plenty of subtle pressure to try and shake him out of his annoying prevarication. Then came Ricard and the long awaited announcement: Prost was leaving. McLaren wasn’t big enough for him and Senna, and Senna still had a year left to run on his contract.

“My relationship with McLaren has always been excellent,” said Alain. “It has been a very hard decision to make.” At the time it was true. Sure, there’d been an up and down run-in with Honda when he suggested Senna had a better engine in Mexico, but that had all been smoothed over. Senna was the reason he was leaving, and Senna alone.

He and Dennis continued to speak warmly of their friendship, and made it tantalisingly clear their working partnership might not be at a complete end. There were clear hints that they might work together with Prost running a McLaren B team, driving a McLaren lndycar, or even taking a year’s sabbatical and returning for 1991 once Senna had retired.

But there was a snag. Prost wanted to race in 1990; all he wanted to do in leaving McLaren was get out of the same working environment as Senna. Gradually that would become clearer to Dennis. At the time, Williams seemed the favourite to secure his services, and that was okay by Ron.

After Prost’s outspoken comments on the subject of engine management chips were aired fully in Motoring News in July, Honda’s feathers were further ruffled.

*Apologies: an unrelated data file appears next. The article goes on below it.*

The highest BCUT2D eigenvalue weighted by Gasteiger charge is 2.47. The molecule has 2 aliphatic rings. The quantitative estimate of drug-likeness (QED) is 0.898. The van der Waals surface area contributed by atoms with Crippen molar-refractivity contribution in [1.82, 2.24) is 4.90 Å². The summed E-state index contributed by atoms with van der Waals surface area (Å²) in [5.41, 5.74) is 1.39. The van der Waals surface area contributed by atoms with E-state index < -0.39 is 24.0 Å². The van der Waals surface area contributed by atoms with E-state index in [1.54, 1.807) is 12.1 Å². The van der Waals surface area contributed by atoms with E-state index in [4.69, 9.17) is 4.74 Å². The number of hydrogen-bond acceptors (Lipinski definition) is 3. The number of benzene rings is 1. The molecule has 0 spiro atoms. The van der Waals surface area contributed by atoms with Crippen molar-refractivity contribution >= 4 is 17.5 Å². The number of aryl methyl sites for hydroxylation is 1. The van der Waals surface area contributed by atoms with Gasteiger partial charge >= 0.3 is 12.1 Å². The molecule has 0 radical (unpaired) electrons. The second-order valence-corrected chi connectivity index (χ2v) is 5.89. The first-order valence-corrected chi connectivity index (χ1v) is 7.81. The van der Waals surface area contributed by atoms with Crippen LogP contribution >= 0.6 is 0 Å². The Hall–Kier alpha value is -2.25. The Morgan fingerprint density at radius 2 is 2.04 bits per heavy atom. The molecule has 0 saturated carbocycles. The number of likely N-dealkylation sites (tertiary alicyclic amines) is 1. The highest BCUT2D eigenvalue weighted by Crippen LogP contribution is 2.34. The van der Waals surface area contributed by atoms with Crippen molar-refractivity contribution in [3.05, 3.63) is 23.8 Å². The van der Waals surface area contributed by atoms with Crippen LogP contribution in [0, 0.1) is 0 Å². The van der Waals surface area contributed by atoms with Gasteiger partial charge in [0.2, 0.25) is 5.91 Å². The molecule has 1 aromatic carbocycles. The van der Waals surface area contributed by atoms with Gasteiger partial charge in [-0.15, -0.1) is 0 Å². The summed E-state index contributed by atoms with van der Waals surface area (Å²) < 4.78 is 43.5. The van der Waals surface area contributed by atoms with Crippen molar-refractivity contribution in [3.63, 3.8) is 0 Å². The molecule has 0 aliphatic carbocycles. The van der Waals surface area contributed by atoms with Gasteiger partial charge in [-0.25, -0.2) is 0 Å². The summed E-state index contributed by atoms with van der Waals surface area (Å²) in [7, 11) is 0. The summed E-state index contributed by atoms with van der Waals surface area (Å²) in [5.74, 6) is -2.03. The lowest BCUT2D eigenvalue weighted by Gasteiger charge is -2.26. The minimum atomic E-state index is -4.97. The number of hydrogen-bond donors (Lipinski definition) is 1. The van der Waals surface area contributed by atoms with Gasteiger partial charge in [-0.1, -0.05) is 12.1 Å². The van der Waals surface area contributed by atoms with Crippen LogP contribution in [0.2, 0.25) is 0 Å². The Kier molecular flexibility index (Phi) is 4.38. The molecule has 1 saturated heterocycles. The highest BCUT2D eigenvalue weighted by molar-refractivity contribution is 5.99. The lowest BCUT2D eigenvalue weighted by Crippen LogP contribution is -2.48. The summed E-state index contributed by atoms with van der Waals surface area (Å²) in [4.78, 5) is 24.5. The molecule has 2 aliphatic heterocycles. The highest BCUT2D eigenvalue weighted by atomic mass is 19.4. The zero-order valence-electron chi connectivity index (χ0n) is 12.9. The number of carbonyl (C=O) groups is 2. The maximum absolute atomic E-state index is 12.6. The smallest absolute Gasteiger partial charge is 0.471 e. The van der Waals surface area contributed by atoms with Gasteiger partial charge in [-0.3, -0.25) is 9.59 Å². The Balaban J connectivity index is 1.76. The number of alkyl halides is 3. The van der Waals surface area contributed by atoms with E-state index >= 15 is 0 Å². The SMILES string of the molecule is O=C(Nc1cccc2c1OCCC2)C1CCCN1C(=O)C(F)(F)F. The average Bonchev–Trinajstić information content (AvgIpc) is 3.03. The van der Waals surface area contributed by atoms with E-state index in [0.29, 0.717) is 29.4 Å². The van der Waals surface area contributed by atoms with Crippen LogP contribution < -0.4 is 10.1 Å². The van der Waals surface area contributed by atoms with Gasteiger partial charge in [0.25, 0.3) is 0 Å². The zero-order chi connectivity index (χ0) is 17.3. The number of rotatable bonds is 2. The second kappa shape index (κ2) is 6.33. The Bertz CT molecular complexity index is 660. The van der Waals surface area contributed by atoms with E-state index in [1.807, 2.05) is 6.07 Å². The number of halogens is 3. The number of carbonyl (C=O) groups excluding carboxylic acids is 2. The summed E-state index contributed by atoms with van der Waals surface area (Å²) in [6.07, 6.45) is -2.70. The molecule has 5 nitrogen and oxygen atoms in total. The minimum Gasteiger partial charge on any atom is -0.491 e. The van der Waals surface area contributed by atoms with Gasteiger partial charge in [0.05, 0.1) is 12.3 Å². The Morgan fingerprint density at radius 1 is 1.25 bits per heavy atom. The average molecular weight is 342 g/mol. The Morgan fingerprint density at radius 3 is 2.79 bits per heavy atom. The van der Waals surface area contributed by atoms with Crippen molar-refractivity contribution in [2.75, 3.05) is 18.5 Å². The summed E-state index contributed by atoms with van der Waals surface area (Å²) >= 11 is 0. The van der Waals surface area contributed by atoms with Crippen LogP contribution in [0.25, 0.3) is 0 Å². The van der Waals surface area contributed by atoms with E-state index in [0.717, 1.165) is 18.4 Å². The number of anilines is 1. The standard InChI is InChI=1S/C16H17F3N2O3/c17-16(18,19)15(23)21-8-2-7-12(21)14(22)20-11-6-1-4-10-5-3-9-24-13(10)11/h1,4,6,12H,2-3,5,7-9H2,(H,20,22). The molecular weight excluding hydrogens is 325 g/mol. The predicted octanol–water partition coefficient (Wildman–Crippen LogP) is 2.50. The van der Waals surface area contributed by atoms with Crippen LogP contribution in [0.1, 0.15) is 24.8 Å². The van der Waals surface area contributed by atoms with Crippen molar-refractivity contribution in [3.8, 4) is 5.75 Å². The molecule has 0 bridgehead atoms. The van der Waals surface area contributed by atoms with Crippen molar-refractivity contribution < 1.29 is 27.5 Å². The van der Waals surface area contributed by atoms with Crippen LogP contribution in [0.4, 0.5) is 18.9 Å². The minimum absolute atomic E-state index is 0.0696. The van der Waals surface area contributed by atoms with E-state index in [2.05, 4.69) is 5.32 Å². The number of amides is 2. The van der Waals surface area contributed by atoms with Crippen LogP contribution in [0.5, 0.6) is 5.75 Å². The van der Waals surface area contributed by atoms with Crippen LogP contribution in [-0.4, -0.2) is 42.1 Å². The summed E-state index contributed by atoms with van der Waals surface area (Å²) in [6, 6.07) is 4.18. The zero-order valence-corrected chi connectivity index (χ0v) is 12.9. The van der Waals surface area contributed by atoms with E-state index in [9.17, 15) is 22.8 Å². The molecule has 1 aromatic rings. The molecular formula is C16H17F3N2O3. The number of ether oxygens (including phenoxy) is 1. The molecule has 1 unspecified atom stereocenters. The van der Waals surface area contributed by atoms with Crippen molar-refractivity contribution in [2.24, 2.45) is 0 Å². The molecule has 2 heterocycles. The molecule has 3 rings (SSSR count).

Taken to task and shown the offending interview, he calmly replied that he had been quoted exactly as he had spoken.

Around about then the relationship with Dennis began to decline as well. At Hockenheim Honda’s Osamu Goto spent some time assuring MN that Prost now understood that his driving style wasn’t suited to the RA109E’s poor low-speed performance, that Ayrton had realised this and had changed his to suit. It was intriguing that while Prost was Prost to Goto, who professed total objectivity, Senna was Ayrton.

And as it became clearer that Alain was moving ever closer to a Ferrari deal instead of Williams, Dennis came into the picture again, vehemently confirming Goto’s claim that Prost, a winner of 38 Grands Prix (27 of them for Mclaren) didn’t know how to change gear. Williams, to him, was less of a threat. Ferrari was a different matter altogether.

By Hungary Prost was feeling isolated within McLaren. “The stress was unbelievable,” he said later. “I had my worst year in Fl. I learned a lot, especially on the human side, like my friend Jo Ramirez, I still have a lot of friends at McLaren, but . . .”

At Monza came the final undoing of his friendship with Ron. There was all the hoopla about management eproms all over again, and then he gave away his trophy. Both Nigel Mansell and Keke Rosberg had urged him to speak out against the engine situation in Italy, rather than sit